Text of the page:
Scent Marketing: A Familiar Smell
Posted by admin on Feb 05, 2015
While not a new marketing concept (in fact, we wrote about it in 2009), the practice of using aromas to illicit an emotional connection remains an intriguing premise. Most recently, airlines are discussing the use of scent in brand marketing to help differentiate their flight experience. Delta is among a number of airlines that already use fragrance as a branding tool. Its signature scent, ‘Calm’, has been used in both the airplane cabins and the hot towels provided to premium class fliers for a few years. The Wall Street Journal reports that not all fliers are excited about this trend, though. Those with asthma or other sensitivities to scents and chemicals are apprehensive about possible reactions. In light of these concerns, some airlines have decided against going through with plans to utilize a unique fragrance for branding purposes.
Although some airlines deemed this tactic too risky, there are still many other brands that are using these fragrant practices, particularly hotels and casinos in Las Vegas. MGM Grand Hotel & Casino, the Bellagio, the Venetian, and many others on the Strip are using the sense of smell to help guests form unique bonds to their memories of these locations. Hard Rock Hotel at Universal Orlando uses fragrance in a different way by distributing artificial sugar cookie and waffle cone aromas at the top of the stairs to lure visitors downstairs to the inconveniently located ice cream shop. This is a whole new take on scent marketing that proves it has more than just the potential to create new associations with a brand; it can also play to consumers’ already existing associations with a smell to advance a brand. This tactic seems to be pretty simple for a company already heavily linked to a smell, but perhaps other brands would have a more challenging time executing it. But think of this – the average consumer views tens of thousands of marketing messages daily. Doesn’t it make sense to connect with a potential customer through other means? We have four other senses waiting to be tapped.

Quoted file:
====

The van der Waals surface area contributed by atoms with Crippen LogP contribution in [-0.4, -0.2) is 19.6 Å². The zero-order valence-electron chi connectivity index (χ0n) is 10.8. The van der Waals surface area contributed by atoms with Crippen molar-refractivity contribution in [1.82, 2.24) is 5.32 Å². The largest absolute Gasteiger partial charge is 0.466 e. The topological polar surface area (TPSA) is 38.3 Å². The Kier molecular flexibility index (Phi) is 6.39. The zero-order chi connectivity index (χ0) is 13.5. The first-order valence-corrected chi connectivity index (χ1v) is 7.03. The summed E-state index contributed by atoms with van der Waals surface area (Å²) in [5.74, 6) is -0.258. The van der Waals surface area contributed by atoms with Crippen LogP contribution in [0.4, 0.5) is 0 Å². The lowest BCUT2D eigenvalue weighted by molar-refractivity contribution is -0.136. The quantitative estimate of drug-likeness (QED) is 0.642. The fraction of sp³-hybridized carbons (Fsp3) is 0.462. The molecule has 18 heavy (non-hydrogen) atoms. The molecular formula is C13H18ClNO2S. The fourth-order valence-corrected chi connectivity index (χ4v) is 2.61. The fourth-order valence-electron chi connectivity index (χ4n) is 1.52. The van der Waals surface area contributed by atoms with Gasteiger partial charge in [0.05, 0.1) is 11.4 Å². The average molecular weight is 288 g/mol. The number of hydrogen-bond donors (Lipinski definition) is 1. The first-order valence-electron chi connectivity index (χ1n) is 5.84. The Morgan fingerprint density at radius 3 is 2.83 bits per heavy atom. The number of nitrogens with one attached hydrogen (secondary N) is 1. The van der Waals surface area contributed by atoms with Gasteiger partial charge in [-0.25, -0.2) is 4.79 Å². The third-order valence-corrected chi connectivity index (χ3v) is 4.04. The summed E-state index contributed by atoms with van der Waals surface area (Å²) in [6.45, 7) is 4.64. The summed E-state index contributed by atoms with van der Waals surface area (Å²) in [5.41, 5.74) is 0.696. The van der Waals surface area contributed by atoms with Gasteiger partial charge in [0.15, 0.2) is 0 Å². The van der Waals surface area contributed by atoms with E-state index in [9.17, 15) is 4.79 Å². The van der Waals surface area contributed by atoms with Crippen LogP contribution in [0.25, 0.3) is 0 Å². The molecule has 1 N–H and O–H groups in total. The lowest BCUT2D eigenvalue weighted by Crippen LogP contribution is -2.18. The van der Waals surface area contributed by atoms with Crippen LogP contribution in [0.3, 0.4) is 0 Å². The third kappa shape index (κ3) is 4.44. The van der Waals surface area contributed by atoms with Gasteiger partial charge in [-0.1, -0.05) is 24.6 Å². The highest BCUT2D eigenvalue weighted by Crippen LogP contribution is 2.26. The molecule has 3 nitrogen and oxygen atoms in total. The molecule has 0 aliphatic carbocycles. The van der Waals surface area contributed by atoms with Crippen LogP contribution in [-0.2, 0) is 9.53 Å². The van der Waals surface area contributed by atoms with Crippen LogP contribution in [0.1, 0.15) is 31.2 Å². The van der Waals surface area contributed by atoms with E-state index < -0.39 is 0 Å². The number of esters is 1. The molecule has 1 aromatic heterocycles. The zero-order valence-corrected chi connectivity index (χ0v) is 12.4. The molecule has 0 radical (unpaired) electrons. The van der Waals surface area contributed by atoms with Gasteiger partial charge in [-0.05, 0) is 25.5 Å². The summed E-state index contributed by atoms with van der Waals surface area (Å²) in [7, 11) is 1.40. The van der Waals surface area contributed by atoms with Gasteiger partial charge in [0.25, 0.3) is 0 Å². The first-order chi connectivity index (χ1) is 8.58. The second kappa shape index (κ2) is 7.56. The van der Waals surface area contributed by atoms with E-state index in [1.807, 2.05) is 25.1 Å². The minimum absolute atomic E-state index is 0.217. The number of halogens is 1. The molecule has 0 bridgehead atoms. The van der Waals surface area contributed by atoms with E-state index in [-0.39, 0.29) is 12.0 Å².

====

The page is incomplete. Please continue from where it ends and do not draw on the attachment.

For those companies that want to utilize all five senses in the branding process but have difficulty deciding how, companies like ScentAir can assist. ScentAir offers consulting on fragrance options and how to utilize them. The presence of companies like this demonstrates the increasing demand for scent as a marketing tool. What are some creative ways you could envision scent playing a role in marketing programs?